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Cohen, Sandy. 1998. Aiptasia: Menace to captive reef society (and how to get rid of them).
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Anemones in General
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Ates, Ron. 1992. Fighting tentacles in sea anemones. FAMA 6/92.
Bellomy, Mildred D., 1975. Sea anemones at home. Marine Aquarist, 6(5): 1975
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Delbeek, Charles J. 1997. Anemone adventures. It?s not impossible to keep anemones but it does require knowledge and experience. AFM 8/97.
Dorety, Mike. 1980. How to make your own anemone feeder. FAMA 1/80.
Fenner, Bob. 1992. Anemones in captive systems. FAMA 10/92.
Fenner, Robert. 1998. The Conscientious Marine Aquarist; A Commonsense Handbook for Successful Saltwater Hobbyists. Microcosm, VT. 432pp.
Friese, U.E. 1972. Sea Anemones. T.F.H. Publications, Neptune City, N.J.
Frissell, Christopher A. 1980. Anemone symbionts and the anemone microcommunity aquarium. FAMA 1/80.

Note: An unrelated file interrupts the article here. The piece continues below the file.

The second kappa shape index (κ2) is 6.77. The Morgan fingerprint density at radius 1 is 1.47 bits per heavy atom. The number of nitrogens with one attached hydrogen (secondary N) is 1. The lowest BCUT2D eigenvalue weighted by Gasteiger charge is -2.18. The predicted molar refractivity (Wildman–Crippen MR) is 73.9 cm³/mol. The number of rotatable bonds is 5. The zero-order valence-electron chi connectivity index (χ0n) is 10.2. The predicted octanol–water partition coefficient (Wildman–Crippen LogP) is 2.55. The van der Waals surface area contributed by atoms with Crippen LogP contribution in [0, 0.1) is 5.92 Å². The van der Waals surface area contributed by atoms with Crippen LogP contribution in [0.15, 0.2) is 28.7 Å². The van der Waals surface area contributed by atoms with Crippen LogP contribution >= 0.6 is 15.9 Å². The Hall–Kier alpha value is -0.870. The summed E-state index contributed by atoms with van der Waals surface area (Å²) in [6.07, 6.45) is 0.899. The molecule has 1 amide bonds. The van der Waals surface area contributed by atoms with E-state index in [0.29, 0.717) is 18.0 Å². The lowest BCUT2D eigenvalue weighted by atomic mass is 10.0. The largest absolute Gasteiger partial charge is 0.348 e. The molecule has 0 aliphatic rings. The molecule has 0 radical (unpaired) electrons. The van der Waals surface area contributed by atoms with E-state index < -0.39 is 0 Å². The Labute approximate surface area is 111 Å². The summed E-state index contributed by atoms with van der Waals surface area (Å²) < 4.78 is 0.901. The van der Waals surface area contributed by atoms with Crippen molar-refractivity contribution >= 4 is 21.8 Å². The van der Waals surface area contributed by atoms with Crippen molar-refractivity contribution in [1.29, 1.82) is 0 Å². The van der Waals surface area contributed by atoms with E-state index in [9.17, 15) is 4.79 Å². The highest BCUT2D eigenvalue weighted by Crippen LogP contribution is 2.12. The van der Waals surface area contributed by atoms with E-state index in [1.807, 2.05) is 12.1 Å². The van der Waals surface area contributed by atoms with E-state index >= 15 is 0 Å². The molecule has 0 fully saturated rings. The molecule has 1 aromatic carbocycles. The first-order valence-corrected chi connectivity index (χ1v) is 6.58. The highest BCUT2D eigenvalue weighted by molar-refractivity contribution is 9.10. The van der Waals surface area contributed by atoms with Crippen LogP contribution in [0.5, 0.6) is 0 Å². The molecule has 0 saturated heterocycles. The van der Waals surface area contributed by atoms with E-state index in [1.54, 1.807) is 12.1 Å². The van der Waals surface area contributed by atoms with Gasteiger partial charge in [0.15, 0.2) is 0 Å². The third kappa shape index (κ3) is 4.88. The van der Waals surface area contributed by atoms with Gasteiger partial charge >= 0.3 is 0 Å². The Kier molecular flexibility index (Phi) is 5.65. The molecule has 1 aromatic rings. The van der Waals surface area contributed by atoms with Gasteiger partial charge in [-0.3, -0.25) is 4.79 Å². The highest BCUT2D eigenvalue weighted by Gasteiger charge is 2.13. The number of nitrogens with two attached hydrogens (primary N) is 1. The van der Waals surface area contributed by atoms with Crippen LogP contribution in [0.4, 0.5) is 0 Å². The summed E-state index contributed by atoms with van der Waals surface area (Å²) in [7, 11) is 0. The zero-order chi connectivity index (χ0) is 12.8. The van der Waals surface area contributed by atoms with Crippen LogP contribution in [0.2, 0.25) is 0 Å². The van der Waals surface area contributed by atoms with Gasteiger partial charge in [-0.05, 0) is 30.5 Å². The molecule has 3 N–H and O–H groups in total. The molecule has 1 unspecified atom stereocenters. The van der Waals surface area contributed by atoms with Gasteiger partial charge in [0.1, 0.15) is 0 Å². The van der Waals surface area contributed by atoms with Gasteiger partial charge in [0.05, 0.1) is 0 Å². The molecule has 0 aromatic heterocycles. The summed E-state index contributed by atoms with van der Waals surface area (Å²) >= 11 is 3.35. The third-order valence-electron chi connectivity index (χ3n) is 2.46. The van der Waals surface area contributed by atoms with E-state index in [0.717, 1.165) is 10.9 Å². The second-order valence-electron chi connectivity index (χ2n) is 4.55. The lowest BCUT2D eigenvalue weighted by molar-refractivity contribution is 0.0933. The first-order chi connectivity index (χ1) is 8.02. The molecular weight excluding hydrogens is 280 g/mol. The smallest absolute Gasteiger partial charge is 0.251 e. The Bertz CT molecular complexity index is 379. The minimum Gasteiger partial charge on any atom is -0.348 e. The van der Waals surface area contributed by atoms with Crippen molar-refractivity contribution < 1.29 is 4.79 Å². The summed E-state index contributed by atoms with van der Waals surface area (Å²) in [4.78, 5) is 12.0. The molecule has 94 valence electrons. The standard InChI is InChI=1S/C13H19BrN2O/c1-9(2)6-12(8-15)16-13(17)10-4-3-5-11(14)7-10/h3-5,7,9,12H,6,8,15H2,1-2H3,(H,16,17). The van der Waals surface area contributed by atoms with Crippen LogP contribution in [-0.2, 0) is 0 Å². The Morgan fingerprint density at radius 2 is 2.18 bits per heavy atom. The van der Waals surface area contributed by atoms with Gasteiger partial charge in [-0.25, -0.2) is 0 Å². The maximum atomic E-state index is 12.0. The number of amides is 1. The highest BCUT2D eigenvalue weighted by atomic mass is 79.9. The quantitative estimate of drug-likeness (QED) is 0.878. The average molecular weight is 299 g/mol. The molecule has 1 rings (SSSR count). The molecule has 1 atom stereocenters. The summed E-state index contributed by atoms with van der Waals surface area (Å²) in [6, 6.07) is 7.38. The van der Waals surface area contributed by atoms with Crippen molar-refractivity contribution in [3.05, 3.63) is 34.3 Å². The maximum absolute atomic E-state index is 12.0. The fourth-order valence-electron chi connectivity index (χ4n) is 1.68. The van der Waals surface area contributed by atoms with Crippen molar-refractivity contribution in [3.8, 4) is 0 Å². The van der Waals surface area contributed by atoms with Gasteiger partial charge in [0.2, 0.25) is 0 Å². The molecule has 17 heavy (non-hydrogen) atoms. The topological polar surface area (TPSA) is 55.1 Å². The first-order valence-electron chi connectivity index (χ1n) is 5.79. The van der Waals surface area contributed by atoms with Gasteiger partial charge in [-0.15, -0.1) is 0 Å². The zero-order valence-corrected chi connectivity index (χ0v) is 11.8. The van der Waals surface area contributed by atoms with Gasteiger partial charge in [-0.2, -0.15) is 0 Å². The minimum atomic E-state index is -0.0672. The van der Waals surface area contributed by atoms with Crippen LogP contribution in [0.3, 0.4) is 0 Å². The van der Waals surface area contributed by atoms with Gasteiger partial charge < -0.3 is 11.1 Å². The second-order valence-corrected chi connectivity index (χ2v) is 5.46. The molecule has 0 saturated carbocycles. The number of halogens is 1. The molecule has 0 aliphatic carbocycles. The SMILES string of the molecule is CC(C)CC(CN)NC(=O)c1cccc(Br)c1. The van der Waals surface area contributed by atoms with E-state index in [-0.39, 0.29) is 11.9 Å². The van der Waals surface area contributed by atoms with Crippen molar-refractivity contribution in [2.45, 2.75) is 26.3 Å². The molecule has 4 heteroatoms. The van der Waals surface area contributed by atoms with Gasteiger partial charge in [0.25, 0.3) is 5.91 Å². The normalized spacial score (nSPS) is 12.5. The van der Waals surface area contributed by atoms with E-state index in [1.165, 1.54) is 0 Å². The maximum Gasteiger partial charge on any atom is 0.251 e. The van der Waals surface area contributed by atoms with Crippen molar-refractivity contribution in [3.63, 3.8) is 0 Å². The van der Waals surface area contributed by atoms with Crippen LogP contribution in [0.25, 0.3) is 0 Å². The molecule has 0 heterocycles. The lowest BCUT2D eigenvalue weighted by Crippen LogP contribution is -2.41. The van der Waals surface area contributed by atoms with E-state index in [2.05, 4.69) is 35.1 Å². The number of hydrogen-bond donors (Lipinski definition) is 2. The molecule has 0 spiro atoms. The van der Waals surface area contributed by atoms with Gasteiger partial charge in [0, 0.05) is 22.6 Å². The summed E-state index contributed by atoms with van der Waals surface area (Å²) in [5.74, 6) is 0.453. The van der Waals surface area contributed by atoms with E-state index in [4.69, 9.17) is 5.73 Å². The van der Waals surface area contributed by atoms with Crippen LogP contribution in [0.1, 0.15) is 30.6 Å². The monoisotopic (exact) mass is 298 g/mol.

Glodek, Garrett S. 1992. Cold water anemones, part 1; bio-aquascaping and natural history; part 2 Captive diets and other husbandry notes. FAMA 5,6/92.
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Johnson, Don S. 1985. Keeping invertebrates; part 1: anemones and corals. FAMA 5/85.
Johnson, Don S.1999. Success with invertebrates: The misunderstood anemone. AFM 6/99.
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Paletta, Michael. 1993. Anemone propagation. SeaScope v. 10, Winter 93.
Kenney, William R. 1986. The Atlantic frilled anemone. FAMA 6/86.
Kloth, Thomas. 1979. Kloth's Korner; sea anemones. FAMA 7/79.
Neal, Tom. 1997. Anemones: the basics. TFH 8/97.
Schlais, Jim. 1979. Aiptasia: nature's filter. FAMA 5/79.
Shimek, Ron. 1997. Sea anemones- inside and out... bags that bite. Aquarium Frontiers On-Line 7/97.
Shimek, Ron & Joyce Wilkerson. 1998. Host sea anemone maintenance. Temperature, specific gravity, feeding and current. FAMA 1/98.
Straughan, Robert P.L. 1960. The Florida sea anemones. TFH 4/60.
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Walls, Jerry G. 1989. Identifying the giant anemones. TFH 9/89.